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How important/necessary is a heartworm or flea, tick, or parasite medication? Does it depend on where you live? Or should all dogs have it?
 

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In my area it's a must, especially since her have "skeeters" as my little cousin calls them which cause heart worm.
 

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i was told by my vet that if the flea / tick medication also repels "skeeters" then heartworm medication is overkill.
 

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i was told by my vet that if the flea / tick medication also repels "skeeters" then heartworm medication is overkill.
Sorry, but your vet couldn't be more wrong.

Heartworm preventative is the MOST important out of the two medications. We don't do flea/tick stuff but not medicating for HW is like basically gambling with your puppy's life. It is imperative if you live somewhere mosquitos live, your dog be on HW preventative. I think not having your dog on the preventative is basically as bad as hitting it or abusing it.

Flea/Tick depends where you live. Where we are it is really dry and our dogs our outside every day and we've never seen a single flea (knock on wood) so I have the medication if I need to treat for it, but we don't use it monthly.
 

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Sorry, but your vet couldn't be more wrong.

Heartworm preventative is the MOST important out of the two medications. We don't do flea/tick stuff but not medicating for HW is like basically gambling with your puppy's life. It is imperative if you live somewhere mosquitos live, your dog be on HW preventative. I think not having your dog on the preventative is basically as bad as hitting it or abusing it.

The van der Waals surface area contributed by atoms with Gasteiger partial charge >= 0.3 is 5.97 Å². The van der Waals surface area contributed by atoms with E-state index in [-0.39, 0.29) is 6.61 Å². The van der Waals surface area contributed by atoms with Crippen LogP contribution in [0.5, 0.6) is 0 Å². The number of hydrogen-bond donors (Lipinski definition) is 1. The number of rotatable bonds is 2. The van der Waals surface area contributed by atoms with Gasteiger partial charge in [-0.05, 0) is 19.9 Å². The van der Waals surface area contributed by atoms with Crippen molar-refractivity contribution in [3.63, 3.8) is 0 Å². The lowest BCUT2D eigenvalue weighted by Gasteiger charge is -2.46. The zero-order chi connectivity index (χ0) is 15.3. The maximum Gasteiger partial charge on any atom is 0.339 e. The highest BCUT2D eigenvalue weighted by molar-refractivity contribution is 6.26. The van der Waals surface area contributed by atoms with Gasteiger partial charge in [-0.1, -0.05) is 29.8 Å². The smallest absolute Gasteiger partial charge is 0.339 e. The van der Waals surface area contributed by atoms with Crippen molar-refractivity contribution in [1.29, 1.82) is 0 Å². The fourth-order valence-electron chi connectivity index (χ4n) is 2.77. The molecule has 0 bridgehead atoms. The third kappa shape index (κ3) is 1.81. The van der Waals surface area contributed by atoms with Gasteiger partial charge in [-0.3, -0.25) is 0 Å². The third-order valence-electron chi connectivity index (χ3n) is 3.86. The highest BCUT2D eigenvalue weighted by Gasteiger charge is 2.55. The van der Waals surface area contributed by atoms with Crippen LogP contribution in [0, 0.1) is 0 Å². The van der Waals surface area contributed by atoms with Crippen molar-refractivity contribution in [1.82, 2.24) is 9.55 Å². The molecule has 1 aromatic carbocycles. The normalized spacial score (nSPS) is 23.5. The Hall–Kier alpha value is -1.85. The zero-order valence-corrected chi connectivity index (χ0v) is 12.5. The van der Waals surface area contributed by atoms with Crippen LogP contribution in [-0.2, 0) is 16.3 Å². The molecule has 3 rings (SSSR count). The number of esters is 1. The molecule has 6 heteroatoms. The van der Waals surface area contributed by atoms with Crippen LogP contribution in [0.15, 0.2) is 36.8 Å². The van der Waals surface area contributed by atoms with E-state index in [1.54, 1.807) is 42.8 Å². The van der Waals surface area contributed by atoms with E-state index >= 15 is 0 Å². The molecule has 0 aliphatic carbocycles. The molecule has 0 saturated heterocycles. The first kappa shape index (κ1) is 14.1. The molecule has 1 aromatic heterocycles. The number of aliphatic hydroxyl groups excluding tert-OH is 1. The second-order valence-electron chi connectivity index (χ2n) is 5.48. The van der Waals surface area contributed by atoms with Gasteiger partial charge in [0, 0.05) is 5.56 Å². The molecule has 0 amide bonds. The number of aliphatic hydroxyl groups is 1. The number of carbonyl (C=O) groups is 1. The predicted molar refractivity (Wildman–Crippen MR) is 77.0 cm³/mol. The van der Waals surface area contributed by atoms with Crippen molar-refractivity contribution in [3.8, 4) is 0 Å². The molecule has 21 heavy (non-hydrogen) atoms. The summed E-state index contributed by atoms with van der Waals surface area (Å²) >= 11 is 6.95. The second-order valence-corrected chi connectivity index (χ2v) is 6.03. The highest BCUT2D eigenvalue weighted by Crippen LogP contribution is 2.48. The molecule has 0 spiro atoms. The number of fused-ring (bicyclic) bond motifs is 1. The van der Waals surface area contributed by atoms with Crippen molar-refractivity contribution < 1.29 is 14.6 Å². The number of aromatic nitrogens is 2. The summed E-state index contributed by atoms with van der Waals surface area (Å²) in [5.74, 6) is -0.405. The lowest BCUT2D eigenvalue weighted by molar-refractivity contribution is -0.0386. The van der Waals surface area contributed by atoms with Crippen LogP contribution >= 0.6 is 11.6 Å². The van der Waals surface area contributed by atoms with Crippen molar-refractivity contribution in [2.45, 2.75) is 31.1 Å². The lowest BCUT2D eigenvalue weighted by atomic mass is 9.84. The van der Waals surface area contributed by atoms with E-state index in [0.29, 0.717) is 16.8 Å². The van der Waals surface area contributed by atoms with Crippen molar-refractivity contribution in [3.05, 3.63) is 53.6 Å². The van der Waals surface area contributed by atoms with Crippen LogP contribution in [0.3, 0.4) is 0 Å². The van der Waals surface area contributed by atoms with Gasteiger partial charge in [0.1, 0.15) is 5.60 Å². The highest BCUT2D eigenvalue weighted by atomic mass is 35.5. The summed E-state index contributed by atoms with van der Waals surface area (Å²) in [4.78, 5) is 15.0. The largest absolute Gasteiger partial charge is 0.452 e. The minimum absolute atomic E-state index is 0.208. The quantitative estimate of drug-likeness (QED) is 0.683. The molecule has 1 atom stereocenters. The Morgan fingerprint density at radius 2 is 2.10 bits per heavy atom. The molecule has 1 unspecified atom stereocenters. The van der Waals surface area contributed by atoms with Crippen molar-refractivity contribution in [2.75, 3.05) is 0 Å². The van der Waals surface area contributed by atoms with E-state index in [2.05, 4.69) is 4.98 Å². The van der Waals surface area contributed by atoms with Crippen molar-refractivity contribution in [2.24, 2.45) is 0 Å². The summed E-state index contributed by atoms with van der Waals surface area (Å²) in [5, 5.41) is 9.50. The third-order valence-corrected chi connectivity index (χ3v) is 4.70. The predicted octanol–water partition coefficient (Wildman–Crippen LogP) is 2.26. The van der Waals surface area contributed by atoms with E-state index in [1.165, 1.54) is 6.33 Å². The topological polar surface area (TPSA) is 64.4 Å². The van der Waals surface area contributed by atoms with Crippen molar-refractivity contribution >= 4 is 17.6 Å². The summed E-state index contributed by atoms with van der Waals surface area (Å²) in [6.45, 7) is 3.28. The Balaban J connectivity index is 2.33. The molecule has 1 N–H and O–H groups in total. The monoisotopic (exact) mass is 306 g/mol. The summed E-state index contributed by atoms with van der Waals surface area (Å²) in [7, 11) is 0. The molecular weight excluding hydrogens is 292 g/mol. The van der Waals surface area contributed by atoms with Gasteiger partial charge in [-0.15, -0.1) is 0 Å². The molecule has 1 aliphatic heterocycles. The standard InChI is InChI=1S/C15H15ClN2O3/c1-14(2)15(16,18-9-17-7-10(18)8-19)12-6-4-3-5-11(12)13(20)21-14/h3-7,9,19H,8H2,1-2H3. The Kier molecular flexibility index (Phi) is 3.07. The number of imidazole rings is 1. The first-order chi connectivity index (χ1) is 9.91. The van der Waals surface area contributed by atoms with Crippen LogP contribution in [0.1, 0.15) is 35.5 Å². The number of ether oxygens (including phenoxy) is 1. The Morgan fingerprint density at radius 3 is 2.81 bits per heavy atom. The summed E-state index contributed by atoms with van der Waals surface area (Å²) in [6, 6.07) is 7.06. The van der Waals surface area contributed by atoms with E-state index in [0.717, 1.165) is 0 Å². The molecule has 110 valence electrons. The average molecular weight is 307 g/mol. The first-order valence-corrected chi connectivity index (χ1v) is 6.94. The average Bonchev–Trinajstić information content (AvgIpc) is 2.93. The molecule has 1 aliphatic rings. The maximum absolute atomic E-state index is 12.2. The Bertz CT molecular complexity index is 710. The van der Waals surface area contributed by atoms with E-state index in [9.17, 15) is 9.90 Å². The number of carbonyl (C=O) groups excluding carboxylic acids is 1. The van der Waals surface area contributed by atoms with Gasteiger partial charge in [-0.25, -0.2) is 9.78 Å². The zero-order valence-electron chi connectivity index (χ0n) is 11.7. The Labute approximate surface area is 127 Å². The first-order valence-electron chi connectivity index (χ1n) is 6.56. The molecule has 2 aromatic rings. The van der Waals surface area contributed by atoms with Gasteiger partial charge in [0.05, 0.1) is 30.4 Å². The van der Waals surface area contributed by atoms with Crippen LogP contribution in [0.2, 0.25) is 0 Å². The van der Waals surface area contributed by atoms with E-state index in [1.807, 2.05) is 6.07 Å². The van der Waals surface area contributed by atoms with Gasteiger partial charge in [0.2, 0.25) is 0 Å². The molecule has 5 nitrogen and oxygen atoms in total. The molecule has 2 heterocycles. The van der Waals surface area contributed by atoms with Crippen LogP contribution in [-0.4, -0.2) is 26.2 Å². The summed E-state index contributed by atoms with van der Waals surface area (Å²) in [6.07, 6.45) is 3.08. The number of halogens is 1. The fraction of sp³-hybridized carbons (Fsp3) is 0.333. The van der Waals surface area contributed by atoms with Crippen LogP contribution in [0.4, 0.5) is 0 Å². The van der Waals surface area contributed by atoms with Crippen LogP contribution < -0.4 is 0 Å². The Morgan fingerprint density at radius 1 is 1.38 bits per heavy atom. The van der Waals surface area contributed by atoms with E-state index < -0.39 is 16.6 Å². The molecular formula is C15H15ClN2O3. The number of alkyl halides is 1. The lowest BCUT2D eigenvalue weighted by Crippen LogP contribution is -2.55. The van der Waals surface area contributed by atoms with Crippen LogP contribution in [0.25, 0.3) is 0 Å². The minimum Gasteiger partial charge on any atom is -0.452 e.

Flea/Tick depends where you live. Where we are it is really dry and our dogs our outside every day and we've never seen a single flea (knock on wood) so I have the medication if I need to treat for it, but we don't use it monthly.
Well my vet is the director for vet services for the SPCA in san francisco, and has been practicing for over 30 years. I also asked the vets at UC berkley about this and they also agreed with my regular vet. since heartworms are transmitted via skeeters it would make sense that if you use a flea / tick medication that also protects against skeeters you are also protecting your dog against heartworms. Stastically your dog is more likely to be exposed to fleas and ticks than they are to heartworm. I'm going to go with the recommendation of professional vs. someone on a forum
 

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I also would never skip offering my girls heartworm medication. They get it now every 45 days.
Flea and tick medication, for me, is too harsh/too strong a toxin for my little ones so we pass on that.
 

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Well my vet is the director for vet services for the SPCA in san francisco, and has been practicing for over 30 years. I also asked the vets at UC berkley about this and they also agreed with my regular vet. since heartworms are transmitted via skeeters it would make sense that if you use a flea / tick medication that also protects against skeeters you are also protecting your dog against heartworms. Stastically your dog is more likely to be exposed to fleas and ticks than they are to heartworm. I'm going to go with the recommendation of professional vs. someone on a forum
The general consensus among "educated professionals" basically says your vet is an idiot then. I would look into it, your dog could die because of your vet's negligence.
 

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Heartworm is a killer. I am all for naturalistic and holistic care for our dogs and I don't do the topical flea preventatives at all. But I do believe that protecting our dogs from heartworm is necessary and responsible. I do the medication every 45 days.

Heartworms infect, depending on the temperature. They grow inside mosquitos. There is a very high incidence of death in small dogs infected as their hearts can clog with just ONE worm. I don't take the risk.

Here's a map of the US with the incidence/prevalence of heartworms by states. If you are in a state that has infected mosquitos, then I believe you should be using the medication.

http://www.heartwormsociety.org/download/Incidence-Map-2010.pdf